High degree of sophistication
Vidya Saranyan - The Hindu, Chennai - May 6, 2010

On the inaugural day, the motley crowd could hardly miss the burning zeal and the high degree of sophistication of Meenakshi Srinivasan's Bharatanatyam. A disciple of Guru Venkatachalapathi and subsequently Alarmel Valli, Meenakshi has established a reputation for sincerity and expertise with her performances around the world.
The programme planning and performance seemed to target the temple audience and factored in the absence of trappings such as the stage and curtain. Her recital that day revolved largely round Lord Siva and His consort. Abhinaya and nritta were given a balanced treatment. What stood out in Meenakshi's performance was the ability to create, communicate and sustain a particular mood without a single wrinkle.

Meenakshi's Magnificent Margam
A Seshan, Mumbai  - Narthaki.com - October 29, 2009

In recent times this writer attended a series of neo-classical (or modern or contemporary or theme-based) Bharatanatyam (BN) programmes. While he certainly appreciated the novel attempts to introduce a fresh life into the ageing world of BN, he became nostalgic and yearned for a change - from the new to the old! So when Meenakshi Srinivasan... Informed him that she was going to do the Margam at her NCPA engagement in Mumbai on October 27, 2009, it came as a big relief. And relief it was because of the exemplary manner in which she carried the flag of the traditional format to an appreciative audience. 
The characteristic features of the Pandanallur style were brought out even at this early stage giving an inkling of what was to come later...The varnam was interpreted in both ways to evoke rati and bhakti sringaras. Viraha was woven in subtly. Nataraja’s different poses, held without any tremors in the body, were like what we see in temple sculptures.  The footwork was flawless. One was reminded of her guru’s statement that abhinayam does not mean only facial and body expressions; it calls for footwork also for keeping track of the rhythm... One hopes Mumbai can see her more often.

A delightful dancer... All the virtues of internalized bhava and netra-abhinaya. Clean lines, fine rhythm and introspective stillness stemming from a tranquil centre make Meenakshi a lovely dancer worth watching.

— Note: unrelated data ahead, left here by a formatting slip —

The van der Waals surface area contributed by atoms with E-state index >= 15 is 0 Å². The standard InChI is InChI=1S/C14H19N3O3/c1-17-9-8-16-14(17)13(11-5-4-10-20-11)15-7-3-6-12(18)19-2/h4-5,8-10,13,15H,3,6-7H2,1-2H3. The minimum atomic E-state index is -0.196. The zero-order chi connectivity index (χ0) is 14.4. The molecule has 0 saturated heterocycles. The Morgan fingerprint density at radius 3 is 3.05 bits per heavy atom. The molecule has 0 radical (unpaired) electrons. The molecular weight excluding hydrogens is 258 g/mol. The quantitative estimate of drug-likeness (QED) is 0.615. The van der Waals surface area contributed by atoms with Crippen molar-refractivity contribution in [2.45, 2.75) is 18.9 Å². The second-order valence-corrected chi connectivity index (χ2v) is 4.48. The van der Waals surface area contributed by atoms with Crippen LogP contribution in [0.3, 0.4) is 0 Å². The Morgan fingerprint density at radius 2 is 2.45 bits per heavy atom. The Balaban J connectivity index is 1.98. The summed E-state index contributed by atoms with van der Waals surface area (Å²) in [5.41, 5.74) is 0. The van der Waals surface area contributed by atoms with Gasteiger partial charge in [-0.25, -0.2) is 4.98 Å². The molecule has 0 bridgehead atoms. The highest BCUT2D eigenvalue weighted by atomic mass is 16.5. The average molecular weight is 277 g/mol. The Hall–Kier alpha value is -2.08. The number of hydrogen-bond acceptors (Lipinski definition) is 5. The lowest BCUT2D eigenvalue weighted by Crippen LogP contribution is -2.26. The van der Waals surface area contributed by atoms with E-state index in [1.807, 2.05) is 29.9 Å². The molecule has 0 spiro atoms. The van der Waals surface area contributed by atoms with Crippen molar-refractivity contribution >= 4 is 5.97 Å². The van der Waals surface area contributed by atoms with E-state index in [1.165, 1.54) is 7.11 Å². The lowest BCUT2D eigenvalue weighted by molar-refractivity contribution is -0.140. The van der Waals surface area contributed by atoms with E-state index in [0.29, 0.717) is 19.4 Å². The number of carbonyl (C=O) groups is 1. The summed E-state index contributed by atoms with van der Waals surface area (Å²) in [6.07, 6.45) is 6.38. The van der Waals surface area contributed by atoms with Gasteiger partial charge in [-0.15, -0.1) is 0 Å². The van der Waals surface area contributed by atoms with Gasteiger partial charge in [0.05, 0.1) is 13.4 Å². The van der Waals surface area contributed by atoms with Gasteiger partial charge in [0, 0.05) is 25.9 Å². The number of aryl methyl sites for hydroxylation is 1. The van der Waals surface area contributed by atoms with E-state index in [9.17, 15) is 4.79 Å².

Leela Venkatraman - The Hindu, New Delhi

"to see sensuousness combined with abject geometric precision is to watch the dance of Meenakshi Srinivasan. Just as music and dance combine to create energy and calmness, her mastery over nritta and the almost subtle but unmistakable emotions on her face , blend to produce a sequence that makes you sit up and take notice. While she is able to inject in her dance an energy that does not seem labored, she also brings to her chosen items an inner power that moves the artiste to the core taking the audience along. And if there is a silence or pause in the dance, it is also a moment of equipoise before the next movement"
Chitra Mahesh - Deccan Chronicle, Chennai

"We are living in an age of aggressive over-statement, a feature which seems to have invaded every aspect of the performing arts. Meenakshi Srinivasan’s performance was refreshingly minimalistic... The dancer’s performance was like the intimate relationship between dance, music and sculpture. The recital was so perfect that it needed no extraneous embellishments. The power of communication and the sensitivity of her artistry enriched her rendition..."
M.Surya Prasad - Deccan Herald, Bangalore

"One of the main things about seeing Meenakshi Srinivasan perform is the taking for granted of the supreme quality and dedication to the dance form of Bharatanatyam she provides.
Every part of her being is involved in the way she dances- from the way her hand movements remain in perfect sync with her body and in the way her nritta hardly ever falls short of the percussion accompaniment."
Chitra Mahesh - Deccan Chronicle, Chennai